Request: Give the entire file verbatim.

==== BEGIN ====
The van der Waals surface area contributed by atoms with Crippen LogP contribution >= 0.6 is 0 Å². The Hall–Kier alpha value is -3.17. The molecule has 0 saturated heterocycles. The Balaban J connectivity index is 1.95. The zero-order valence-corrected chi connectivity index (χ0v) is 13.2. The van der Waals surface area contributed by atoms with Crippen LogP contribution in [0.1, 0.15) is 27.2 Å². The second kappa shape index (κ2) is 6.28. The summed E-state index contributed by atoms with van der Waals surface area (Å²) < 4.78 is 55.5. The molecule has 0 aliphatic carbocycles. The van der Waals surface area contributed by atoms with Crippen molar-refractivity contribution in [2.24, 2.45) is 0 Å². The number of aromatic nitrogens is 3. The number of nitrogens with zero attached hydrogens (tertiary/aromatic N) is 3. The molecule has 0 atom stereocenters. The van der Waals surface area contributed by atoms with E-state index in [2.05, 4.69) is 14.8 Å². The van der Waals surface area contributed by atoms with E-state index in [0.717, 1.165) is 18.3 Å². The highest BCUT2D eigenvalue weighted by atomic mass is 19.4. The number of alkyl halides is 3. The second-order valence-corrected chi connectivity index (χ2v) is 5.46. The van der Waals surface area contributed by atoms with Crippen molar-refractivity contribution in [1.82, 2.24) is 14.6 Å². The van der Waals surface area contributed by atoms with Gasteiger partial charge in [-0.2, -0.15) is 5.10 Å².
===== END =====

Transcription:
The van der Waals surface area contributed by atoms with Crippen LogP contribution >= 0.6 is 0 Å². The Hall–Kier alpha value is -3.17. The molecule has 0 saturated heterocycles. The Balaban J connectivity index is 1.95. The zero-order valence-corrected chi connectivity index (χ0v) is 13.2. The van der Waals surface area contributed by atoms with Crippen LogP contribution in [0.1, 0.15) is 27.2 Å². The second kappa shape index (κ2) is 6.28. The summed E-state index contributed by atoms with van der Waals surface area (Å²) < 4.78 is 55.5. The molecule has 0 aliphatic carbocycles. The van der Waals surface area contributed by atoms with Crippen molar-refractivity contribution in [2.24, 2.45) is 0 Å². The number of aromatic nitrogens is 3. The number of nitrogens with zero attached hydrogens (tertiary/aromatic N) is 3. The molecule has 0 atom stereocenters. The van der Waals surface area contributed by atoms with E-state index in [2.05, 4.69) is 14.8 Å². The van der Waals surface area contributed by atoms with E-state index in [0.717, 1.165) is 18.3 Å². The highest BCUT2D eigenvalue weighted by atomic mass is 19.4. The number of alkyl halides is 3. The second-order valence-corrected chi connectivity index (χ2v) is 5.46. The van der Waals surface area contributed by atoms with Crippen molar-refractivity contribution in [1.82, 2.24) is 14.6 Å². The van der Waals surface area contributed by atoms with Gasteiger partial charge in [-0.2, -0.15) is 5.10 Å².